sweetheart, the people who watch porn will still watch porn regardless of what you or the govt says or does about it. banning something is always pointless, and banning porn in an already sexually-frustrated society like our’s shows it.

    blocking porn will NOT: reduce rapes, reduce child abuse, reduce STDs, reduce frustration, reduce tension.

    if you dont like porn, dont watch it. no one is FORCING you to!

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  • Haroon Rashid
    Nov 3, 2012 - 5:20PM

    Can we imagine the initiative/efforts/support from the Broadband Commission, Geneva to accessibility to Internet in Pakistan which resulted sub-marine cable access on SEAMEWE landing points at Hawks Bay, Karachi.
    With this negative report in circulation at the Human Rights Forum, it may likely hurt, or sabotage the efforts of one UN Agency to support spread of internet, by which we are providing internet to land locked countries in the region.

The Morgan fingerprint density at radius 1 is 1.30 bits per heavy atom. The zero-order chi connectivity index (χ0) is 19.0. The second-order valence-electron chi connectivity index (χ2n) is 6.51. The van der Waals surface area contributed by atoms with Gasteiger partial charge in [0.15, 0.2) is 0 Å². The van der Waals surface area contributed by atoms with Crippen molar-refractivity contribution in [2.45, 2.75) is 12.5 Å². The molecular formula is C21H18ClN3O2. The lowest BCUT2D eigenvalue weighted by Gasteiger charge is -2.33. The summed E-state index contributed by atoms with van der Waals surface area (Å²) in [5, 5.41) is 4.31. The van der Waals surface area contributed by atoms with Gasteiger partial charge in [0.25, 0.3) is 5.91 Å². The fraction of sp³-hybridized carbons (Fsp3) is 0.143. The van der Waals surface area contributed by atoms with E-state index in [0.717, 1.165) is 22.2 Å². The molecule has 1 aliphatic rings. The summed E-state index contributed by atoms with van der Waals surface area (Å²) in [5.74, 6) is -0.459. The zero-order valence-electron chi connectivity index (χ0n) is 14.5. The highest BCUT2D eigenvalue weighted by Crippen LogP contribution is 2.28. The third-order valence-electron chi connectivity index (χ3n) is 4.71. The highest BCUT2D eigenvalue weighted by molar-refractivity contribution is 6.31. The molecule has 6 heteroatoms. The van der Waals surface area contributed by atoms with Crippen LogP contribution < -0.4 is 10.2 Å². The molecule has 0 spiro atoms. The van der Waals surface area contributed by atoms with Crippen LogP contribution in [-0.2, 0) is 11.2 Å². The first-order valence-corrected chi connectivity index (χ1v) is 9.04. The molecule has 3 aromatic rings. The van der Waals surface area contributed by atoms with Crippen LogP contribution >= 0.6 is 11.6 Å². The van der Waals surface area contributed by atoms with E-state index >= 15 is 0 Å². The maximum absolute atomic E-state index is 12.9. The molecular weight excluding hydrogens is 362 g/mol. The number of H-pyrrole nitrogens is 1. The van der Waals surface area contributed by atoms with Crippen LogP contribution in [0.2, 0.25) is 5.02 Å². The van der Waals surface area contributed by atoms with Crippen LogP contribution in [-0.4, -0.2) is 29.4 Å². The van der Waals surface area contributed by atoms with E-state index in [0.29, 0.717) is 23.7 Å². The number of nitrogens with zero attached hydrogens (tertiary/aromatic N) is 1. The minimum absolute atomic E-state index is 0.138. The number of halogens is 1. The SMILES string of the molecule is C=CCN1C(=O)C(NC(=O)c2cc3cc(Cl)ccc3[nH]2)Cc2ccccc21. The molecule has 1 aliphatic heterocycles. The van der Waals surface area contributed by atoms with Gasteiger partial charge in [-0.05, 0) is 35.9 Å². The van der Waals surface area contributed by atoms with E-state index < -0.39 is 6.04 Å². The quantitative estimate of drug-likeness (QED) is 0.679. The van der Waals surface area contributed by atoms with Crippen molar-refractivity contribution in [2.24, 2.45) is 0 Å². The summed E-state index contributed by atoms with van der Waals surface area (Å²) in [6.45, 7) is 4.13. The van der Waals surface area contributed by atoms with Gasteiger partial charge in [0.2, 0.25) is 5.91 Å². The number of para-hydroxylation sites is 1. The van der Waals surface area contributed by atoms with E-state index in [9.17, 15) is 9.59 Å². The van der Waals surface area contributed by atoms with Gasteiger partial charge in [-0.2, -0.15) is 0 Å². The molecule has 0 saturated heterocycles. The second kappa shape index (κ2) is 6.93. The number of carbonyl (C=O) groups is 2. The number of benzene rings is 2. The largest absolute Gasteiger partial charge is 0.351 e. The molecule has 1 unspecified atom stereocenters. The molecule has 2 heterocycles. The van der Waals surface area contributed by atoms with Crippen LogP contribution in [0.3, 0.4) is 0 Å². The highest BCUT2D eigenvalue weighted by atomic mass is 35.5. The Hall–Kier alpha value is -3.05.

Shortly there would be other options from sub-marine cable cost of internet going down.

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  • lovePak
    Nov 3, 2012 - 11:00PM

    Human Rights groups can say whatever they want. Most people I know in Pakistan are perfectly okay with the ban of specific websites which mainly include porn websites. People were okay with the Youtube ban but recently it’s started to get on the nerves. People outside Pakistan can say whatever they want, but the people inside Pakistan actually support this bit of censorship.

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  • KH
    Nov 4, 2012 - 10:09AM

    @lovePak:
    Cant agree more…